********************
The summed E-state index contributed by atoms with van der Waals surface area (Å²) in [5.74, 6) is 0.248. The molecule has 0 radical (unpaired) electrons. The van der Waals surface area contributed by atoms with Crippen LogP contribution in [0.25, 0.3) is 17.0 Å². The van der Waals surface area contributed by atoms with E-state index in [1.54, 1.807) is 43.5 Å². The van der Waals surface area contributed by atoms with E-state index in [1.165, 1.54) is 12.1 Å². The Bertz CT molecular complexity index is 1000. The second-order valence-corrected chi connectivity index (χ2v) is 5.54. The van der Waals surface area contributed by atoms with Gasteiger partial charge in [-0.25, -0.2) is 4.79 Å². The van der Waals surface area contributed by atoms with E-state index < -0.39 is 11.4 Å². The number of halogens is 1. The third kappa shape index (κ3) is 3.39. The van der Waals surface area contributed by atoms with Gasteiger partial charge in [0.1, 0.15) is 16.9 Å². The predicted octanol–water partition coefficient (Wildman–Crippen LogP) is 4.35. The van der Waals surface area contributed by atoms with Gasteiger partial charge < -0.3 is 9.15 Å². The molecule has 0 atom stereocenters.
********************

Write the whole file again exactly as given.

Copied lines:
The summed E-state index contributed by atoms with van der Waals surface area (Å²) in [5.74, 6) is 0.248. The molecule has 0 radical (unpaired) electrons. The van der Waals surface area contributed by atoms with Crippen LogP contribution in [0.25, 0.3) is 17.0 Å². The van der Waals surface area contributed by atoms with E-state index in [1.54, 1.807) is 43.5 Å². The van der Waals surface area contributed by atoms with E-state index in [1.165, 1.54) is 12.1 Å². The Bertz CT molecular complexity index is 1000. The second-order valence-corrected chi connectivity index (χ2v) is 5.54. The van der Waals surface area contributed by atoms with Gasteiger partial charge in [-0.25, -0.2) is 4.79 Å². The van der Waals surface area contributed by atoms with E-state index < -0.39 is 11.4 Å². The number of halogens is 1. The third kappa shape index (κ3) is 3.39. The van der Waals surface area contributed by atoms with Gasteiger partial charge in [0.1, 0.15) is 16.9 Å². The predicted octanol–water partition coefficient (Wildman–Crippen LogP) is 4.35. The van der Waals surface area contributed by atoms with Gasteiger partial charge < -0.3 is 9.15 Å². The molecule has 0 atom stereocenters.